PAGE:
It wasn’t too long ago that Forever 21 was looked at as a savior of shopping centers, bucking the trend of big-box stores shutting down. The fast-fashion chain was a welcome addition to shopping centers that got hit by the closures of Circuit City, Borders Group and Linens ‘N Things.

In 2010, it opened a 90,000-square-foot store in Times Square. From 1989 until that time, it expanded from 11 to 480 units. It expanded rapidly during the Great Recession and just prior, taking advantage of large stores left behind by department stores and other chains.

But 2019 is different. The company filed for Chapter 11 bankruptcy recently and announced it is closing 178 stores.

Forever 21 is having the same problem other apparel chains, such as American Apparel, Charlotte Russe and Wet Seal. Their original customer base has grown older, and its expansion plans were too ambitious for today’s environment.

As it says in its bankruptcy filing:

“Like many retailers, the Debtors have struggled to support their outsized store footprint as consumers increasingly purchase clothing and other goods online. … In deciding which stores to shed, the Debtors’ management team and advisors conducted an extensive store-by-store performance analysis of all existing stores to evaluate, among other factors, historical and recent store profitability, historical and recent sales trends, occupancy costs, the geographic market in which each store is located, the mall in which each store is located, the potential to negotiate rent reductions with the applicable landlords, and specific operational circumstances related to each store’s performance.”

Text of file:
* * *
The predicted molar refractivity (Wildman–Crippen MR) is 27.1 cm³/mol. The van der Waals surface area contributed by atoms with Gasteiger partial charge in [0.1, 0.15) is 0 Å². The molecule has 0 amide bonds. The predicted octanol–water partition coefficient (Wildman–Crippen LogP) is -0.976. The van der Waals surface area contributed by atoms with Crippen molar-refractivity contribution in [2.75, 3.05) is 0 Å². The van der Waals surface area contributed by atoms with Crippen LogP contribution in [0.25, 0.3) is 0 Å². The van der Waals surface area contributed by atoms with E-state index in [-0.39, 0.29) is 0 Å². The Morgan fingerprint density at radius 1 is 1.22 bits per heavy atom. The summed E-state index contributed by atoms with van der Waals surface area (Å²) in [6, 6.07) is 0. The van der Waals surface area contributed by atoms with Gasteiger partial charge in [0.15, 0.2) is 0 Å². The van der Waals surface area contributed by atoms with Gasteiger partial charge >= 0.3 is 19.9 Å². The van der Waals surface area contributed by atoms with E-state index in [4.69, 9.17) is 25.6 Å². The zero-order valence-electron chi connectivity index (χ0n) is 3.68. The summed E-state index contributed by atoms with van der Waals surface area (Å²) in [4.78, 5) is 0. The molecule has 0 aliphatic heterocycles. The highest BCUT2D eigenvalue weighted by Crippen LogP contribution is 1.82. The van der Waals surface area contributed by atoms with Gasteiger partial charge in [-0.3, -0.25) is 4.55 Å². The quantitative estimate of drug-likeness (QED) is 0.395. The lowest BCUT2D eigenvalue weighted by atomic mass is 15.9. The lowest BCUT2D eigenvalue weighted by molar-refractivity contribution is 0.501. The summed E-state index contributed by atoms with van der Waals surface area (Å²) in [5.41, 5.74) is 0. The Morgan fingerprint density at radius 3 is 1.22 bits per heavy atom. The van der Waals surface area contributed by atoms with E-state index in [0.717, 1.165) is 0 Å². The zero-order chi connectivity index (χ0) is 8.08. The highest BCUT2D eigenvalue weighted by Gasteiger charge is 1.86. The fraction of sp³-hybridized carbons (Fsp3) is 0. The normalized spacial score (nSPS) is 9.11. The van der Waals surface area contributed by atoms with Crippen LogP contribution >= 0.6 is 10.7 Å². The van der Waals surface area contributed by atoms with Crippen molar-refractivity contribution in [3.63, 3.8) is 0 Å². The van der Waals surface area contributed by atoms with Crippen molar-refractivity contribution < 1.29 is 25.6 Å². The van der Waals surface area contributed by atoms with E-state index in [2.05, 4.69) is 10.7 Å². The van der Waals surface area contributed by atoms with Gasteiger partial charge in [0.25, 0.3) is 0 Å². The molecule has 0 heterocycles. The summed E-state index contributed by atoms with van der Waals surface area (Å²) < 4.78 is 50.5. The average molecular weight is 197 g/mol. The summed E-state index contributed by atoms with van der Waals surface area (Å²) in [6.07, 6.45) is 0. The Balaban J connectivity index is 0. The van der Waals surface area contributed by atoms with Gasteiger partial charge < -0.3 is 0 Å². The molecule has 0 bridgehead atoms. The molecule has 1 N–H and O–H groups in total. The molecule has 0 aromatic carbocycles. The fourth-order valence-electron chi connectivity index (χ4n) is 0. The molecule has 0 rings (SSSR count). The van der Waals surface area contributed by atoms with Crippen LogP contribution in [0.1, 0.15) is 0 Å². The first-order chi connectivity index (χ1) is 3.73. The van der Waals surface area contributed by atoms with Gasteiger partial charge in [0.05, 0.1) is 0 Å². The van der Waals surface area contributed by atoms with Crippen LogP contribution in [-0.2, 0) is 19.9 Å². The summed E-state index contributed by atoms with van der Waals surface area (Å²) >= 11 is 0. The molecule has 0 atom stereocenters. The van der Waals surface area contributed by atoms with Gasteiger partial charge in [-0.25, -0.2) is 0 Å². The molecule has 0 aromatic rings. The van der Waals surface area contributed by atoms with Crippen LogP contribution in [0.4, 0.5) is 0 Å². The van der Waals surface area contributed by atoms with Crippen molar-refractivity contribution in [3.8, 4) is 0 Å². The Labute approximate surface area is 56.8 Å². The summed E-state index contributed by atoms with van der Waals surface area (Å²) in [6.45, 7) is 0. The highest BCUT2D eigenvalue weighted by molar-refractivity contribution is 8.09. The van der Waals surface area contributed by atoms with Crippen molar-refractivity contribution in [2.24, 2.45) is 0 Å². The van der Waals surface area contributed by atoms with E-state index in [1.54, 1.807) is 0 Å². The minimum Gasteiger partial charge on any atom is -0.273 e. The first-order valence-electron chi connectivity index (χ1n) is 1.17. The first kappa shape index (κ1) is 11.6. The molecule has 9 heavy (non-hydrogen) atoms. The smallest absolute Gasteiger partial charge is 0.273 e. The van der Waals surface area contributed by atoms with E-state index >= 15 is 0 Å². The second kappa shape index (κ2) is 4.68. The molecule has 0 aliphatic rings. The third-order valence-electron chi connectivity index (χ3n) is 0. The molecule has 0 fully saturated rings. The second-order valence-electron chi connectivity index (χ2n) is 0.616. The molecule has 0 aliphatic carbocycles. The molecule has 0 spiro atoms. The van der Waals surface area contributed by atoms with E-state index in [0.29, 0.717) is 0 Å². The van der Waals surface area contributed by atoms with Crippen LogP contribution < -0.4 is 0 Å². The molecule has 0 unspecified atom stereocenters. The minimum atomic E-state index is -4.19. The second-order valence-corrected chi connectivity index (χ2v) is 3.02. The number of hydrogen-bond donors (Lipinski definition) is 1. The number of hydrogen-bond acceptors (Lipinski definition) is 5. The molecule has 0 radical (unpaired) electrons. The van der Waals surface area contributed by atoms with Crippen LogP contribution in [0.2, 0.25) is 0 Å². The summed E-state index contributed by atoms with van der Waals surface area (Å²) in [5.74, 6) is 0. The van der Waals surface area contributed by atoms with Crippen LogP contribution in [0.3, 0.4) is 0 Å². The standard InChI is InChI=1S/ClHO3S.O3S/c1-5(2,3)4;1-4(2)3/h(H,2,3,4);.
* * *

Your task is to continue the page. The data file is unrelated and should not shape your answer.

Though Forever 21 is one of many chains closing several stores, with 8,500 announced in total so far this year, this situation clearly hurts.

Part of it has to do with the chain’s average unit size, at 38,000 square feet, with some in excess of 100,000 square feet. Those locations won’t be that easy to fill.

But there’s also a demoralizing effect. Forever 21 was a ray of hope that apparel retailers could thrive in the brick-and-mortar retail world if they just had the correct formula that connected with a loyal customer base.

Unfortunately, its story seems similar to the former Steve & Barry’s athletic-apparel chain. Named a “Hot Retailer” by the International Council of Shopping Centers in 2005, it was popular for taking up vacated former department stores and other big boxes and sold licensed college apparel at incredibly cheap prices. It filed for Chapter 11 and completely liquidated by the end of 2009.

It was an exciting chain that drew traffic and filled big vacancies. But it was too good to be true.

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